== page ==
Low Risk

by Michael Melgaard

Michael Melgaard is a regular contributor to National Post’s book section. His fiction has appeared in Grain, Lampeter Review, and Humber Literary Review. This story was written with the aid of the Ontario Arts Council’s Writers’ Works in Progress grant. He lives in Toronto.

Betty spent a long time thinking about it. A friend of a friend had mentioned to her that a friend of his up in the city was selling some candy machines for forty bucks a piece. They were an easy way to make money, he told her. You buy the machines, get the candy in bulk, and set them up around town. He was honest about no one ever having got rich with candy machines, but it could bring in a little extra money.

Betty raised three kids on welfare. She picked up whatever under-the-table work she could working as a cook, but it never amounted to much, so she sublet the unfinished basement of their split level rental out on the highway to a couple for some extra cash. Her boyfriend, Tom, lived with her and helped out whenever he had work, but that wasn’t too often since he hurt his back. So she always struggled to make ends meet and there always seemed to be some little, unexpected extra she needed to find money for—a school thing for the kids or an unexpected repair on her old station wagon or some broken thing in the house. The “little extra” the machines could bring in was all she would need to take some of the pressure off.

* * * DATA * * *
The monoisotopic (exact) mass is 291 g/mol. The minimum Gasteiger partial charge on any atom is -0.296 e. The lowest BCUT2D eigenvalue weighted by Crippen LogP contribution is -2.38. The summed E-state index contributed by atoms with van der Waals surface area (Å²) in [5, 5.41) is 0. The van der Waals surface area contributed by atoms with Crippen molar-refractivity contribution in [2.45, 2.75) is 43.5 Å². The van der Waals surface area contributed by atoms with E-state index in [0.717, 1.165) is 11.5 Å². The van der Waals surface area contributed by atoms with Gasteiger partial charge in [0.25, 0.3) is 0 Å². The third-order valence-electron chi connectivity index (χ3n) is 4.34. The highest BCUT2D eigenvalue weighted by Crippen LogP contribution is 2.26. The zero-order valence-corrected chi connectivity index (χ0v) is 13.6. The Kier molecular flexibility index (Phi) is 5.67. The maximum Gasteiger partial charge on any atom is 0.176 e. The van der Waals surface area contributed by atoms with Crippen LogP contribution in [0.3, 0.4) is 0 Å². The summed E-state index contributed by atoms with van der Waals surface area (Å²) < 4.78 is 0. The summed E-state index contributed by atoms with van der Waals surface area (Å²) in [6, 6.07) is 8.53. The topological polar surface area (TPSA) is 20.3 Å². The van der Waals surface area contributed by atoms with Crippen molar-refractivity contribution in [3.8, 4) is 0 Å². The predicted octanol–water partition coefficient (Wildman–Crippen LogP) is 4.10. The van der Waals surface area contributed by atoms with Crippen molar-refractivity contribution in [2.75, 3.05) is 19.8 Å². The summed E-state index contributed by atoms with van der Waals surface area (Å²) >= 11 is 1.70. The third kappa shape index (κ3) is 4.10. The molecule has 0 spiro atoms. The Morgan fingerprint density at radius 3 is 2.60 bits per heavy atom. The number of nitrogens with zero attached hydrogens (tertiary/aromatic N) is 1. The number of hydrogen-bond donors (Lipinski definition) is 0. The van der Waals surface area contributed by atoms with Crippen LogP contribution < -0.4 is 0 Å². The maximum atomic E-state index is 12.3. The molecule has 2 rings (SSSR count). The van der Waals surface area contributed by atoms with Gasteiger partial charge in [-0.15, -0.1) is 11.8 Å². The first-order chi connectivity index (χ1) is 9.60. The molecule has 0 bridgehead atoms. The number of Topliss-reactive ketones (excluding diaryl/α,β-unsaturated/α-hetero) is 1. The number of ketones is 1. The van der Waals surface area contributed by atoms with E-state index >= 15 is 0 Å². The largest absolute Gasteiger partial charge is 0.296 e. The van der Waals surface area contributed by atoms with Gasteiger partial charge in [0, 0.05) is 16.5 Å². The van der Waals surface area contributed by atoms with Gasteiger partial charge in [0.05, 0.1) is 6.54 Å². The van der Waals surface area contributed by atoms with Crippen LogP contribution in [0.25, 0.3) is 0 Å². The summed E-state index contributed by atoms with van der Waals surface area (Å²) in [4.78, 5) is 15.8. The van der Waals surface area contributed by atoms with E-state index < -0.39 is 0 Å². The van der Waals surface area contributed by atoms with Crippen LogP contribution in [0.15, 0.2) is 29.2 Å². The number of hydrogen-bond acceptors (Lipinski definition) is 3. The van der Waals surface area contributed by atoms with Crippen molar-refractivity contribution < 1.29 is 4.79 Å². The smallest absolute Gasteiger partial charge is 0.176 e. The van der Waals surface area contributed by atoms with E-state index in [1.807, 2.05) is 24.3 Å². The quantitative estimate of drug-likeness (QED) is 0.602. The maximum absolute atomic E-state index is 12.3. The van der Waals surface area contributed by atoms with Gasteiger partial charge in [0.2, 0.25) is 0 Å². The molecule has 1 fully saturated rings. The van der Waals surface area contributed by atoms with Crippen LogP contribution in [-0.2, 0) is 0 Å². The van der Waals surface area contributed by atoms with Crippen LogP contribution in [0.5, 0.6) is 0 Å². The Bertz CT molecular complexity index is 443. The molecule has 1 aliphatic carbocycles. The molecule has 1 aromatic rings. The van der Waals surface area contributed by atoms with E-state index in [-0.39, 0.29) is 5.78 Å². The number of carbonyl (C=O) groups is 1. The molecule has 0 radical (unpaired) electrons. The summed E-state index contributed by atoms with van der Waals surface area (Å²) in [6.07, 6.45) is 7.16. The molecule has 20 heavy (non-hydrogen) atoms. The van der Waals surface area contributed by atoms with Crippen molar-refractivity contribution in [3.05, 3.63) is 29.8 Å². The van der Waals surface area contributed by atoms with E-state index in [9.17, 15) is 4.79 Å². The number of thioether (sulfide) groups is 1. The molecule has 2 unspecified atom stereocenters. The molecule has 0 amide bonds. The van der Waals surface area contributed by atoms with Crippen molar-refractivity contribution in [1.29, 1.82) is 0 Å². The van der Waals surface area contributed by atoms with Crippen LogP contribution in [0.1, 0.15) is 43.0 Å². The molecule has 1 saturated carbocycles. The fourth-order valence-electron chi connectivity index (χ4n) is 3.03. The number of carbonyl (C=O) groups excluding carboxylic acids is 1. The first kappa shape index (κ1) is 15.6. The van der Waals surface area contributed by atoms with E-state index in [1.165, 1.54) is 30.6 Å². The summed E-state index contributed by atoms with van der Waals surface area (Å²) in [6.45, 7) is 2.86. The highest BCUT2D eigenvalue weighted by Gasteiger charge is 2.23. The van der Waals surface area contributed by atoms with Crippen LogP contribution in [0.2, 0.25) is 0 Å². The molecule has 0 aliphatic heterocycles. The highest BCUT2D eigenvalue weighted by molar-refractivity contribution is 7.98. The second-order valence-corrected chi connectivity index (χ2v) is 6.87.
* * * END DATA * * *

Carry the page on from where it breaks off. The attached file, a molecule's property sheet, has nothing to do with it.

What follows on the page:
Which was what she kept telling Tom, who wasn’t crazy about the idea. They talked about it while she tried to get the kids away from the TV to eat dinner and while she tried to get them to clean their dishes, which they left in favour of watching more TV. Talking across the leftover spaghetti piles, he wanted to know why the guy who told her about the machines didn’t buy them if it was so easy to get money out of them. She figured it was just not worth the guy’s time; he was making good money at the mill, what was a couple of hundred extra dollars? It was just a drop in the bucket for him, but for them it could change a lot. It could be the difference.

She walked Tom through her business plan every time money came up. When a faucet broke and they needed to scrape together ten dollars for a new one, she pointed out how a little extra money would help. When Tom had to patch a flat on his truck rather than a buy a new tire, she pointed out how a little extra money would help. When her youngest got hit in the face with a soccer ball and needed to see the dentist and she had to borrow money from Tom, she pointed out how a little extra money would help. Eventually Tom had to admit that, at the very least, it seemed pretty low-risk. It’s not like the machines would lose value; if it didn’t work out, she could sell them and just be out the cost of the candy. But he really thought she should have a few places lined up to set up the machines before she shelled out any money for them. Betty saw he had a point.